Somerton, Arizona is a bedroom community near the Mexican border Mexico and the larger city of Yuma. As a border town, many children are raised speaking Spanish at home and English in the classroom. Teaching children learn how to read in their second language is a challenge educators across the nation face, including teachers in Somerton. Dr. Laura Noel, superintendent of Somerton School District, believes that embracing bilingualism rather than suppressing it is the best way to help students succeed.
Early last year, the district started using the Waterford UPSTART kindergarten readiness program to teach its PreK children kindergarten readiness skills, especially those who came from bilingual families. Somerton also started using Waterford Early Learning in elementary schools to help students reach grade-level scores.
An essential part of literacy development is learning pre-reading skills like alphabet awareness, print recognition, and phonological awareness. When taught at home and in PreK, these skills provide a foundation for children to achieve literacy in elementary school. For monolingual children, pre-reading skills develop in the same language that a child will learn to read in. But bilingual students like those in Somerton, pre-reading skills often develop in their native tongue. This often puts the responsibility on educators to help students develop not only bilingualism but biliteracy, too.
According to Superintendent Noel, educators have found that “children who read Spanish with their mom or dad or with their caregiver…that helps them [perform] better in English because they’re becoming literate.” By teaching students how to recognize print letters and their sounds, educators believe that pre-reading skills in Spanish can translate into develop English language skills. A challenge that remains in Somerton is that much of the Spanish that is spoken in the area is slang, so many children enter kindergarten with a better knowledge of these words rather than more formal Spanish or English.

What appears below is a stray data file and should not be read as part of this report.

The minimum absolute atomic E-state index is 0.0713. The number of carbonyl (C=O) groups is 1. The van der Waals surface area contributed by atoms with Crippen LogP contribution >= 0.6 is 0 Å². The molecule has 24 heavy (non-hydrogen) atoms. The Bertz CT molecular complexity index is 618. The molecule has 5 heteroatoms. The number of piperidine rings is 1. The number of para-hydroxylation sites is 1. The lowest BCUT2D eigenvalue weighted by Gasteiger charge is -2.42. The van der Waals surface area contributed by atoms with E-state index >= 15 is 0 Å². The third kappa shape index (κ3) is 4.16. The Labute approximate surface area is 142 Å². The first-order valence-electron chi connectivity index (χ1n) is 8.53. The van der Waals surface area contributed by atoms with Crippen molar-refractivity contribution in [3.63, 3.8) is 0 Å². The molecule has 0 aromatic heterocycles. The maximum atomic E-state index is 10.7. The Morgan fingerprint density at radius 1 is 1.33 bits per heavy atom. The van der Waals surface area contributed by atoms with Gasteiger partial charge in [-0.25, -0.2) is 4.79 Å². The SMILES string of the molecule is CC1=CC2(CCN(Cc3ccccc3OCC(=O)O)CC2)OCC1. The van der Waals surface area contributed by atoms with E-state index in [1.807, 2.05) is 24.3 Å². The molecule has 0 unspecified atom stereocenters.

Many families in Somerton also don’t have access to quality kindergarten readiness programs, which can affect early literacy development. “I would say that the students entering preschool unprepared would be probably 75%,” says Dr. Noel. With early reading programs like Waterford UPSTART, the district hopes to increase the number of students who start elementary school with strong kindergarten readiness skills. While the main focus of Waterford UPSTART is to prepare children, Dr. Noel says that the program also engages and instructs parents in teaching these foundational academic skills.
Somerton is a hard-working community, and this drive gives Superintendent Noel hope that the community will help their children prepare for a successful academic career. While discussing Hispanic poverty in Somerton, Dr. Noel says that “[Hispanic families] really believe in hard work and… that if they get an education, then they will be able to get a better job.” This desire for a better future, she says, inspires the next generation of students to reach their academic potential.
In October 2018, the first class of Waterford UPSTART students graduated from the program. We had a chance to sit down with several families in Somerton/Yuma and Tucson, AZ to discuss the program in their own words. Waterford is proud to partner with Somerton School District and help children in their community learn the skills they need to succeed in kindergarten through Waterford UPSTART and sustain these academic gains with the help of Waterford Early Learning.